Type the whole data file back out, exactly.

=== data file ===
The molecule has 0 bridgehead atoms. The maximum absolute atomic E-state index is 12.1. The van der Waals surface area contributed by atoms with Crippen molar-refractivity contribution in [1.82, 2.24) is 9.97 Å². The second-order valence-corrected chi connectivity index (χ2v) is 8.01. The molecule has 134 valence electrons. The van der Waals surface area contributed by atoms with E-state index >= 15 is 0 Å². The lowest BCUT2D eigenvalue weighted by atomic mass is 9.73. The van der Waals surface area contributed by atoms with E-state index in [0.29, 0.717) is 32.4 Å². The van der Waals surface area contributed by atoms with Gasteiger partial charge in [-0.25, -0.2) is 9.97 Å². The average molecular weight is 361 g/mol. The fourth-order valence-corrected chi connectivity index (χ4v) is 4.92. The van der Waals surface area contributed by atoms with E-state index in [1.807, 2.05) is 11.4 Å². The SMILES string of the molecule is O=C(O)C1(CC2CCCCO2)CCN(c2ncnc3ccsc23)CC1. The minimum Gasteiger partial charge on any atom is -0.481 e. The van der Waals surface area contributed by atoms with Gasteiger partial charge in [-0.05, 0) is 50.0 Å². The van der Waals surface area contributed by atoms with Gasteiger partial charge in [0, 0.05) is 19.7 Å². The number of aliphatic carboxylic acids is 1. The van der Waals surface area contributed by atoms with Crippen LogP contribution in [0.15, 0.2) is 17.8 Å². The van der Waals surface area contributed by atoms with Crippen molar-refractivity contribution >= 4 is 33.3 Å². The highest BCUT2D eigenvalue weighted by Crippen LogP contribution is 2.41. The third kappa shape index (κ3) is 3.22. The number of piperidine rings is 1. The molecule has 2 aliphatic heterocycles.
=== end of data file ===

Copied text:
The molecule has 0 bridgehead atoms. The maximum absolute atomic E-state index is 12.1. The van der Waals surface area contributed by atoms with Crippen molar-refractivity contribution in [1.82, 2.24) is 9.97 Å². The second-order valence-corrected chi connectivity index (χ2v) is 8.01. The molecule has 134 valence electrons. The van der Waals surface area contributed by atoms with E-state index >= 15 is 0 Å². The lowest BCUT2D eigenvalue weighted by atomic mass is 9.73. The van der Waals surface area contributed by atoms with E-state index in [0.29, 0.717) is 32.4 Å². The van der Waals surface area contributed by atoms with Gasteiger partial charge in [-0.25, -0.2) is 9.97 Å². The average molecular weight is 361 g/mol. The fourth-order valence-corrected chi connectivity index (χ4v) is 4.92. The van der Waals surface area contributed by atoms with E-state index in [1.807, 2.05) is 11.4 Å². The SMILES string of the molecule is O=C(O)C1(CC2CCCCO2)CCN(c2ncnc3ccsc23)CC1. The minimum Gasteiger partial charge on any atom is -0.481 e. The van der Waals surface area contributed by atoms with Gasteiger partial charge in [-0.05, 0) is 50.0 Å². The van der Waals surface area contributed by atoms with Gasteiger partial charge in [0, 0.05) is 19.7 Å². The number of aliphatic carboxylic acids is 1. The van der Waals surface area contributed by atoms with Crippen LogP contribution in [0.15, 0.2) is 17.8 Å². The van der Waals surface area contributed by atoms with Crippen molar-refractivity contribution >= 4 is 33.3 Å². The highest BCUT2D eigenvalue weighted by Crippen LogP contribution is 2.41. The third kappa shape index (κ3) is 3.22. The number of piperidine rings is 1. The molecule has 2 aliphatic heterocycles.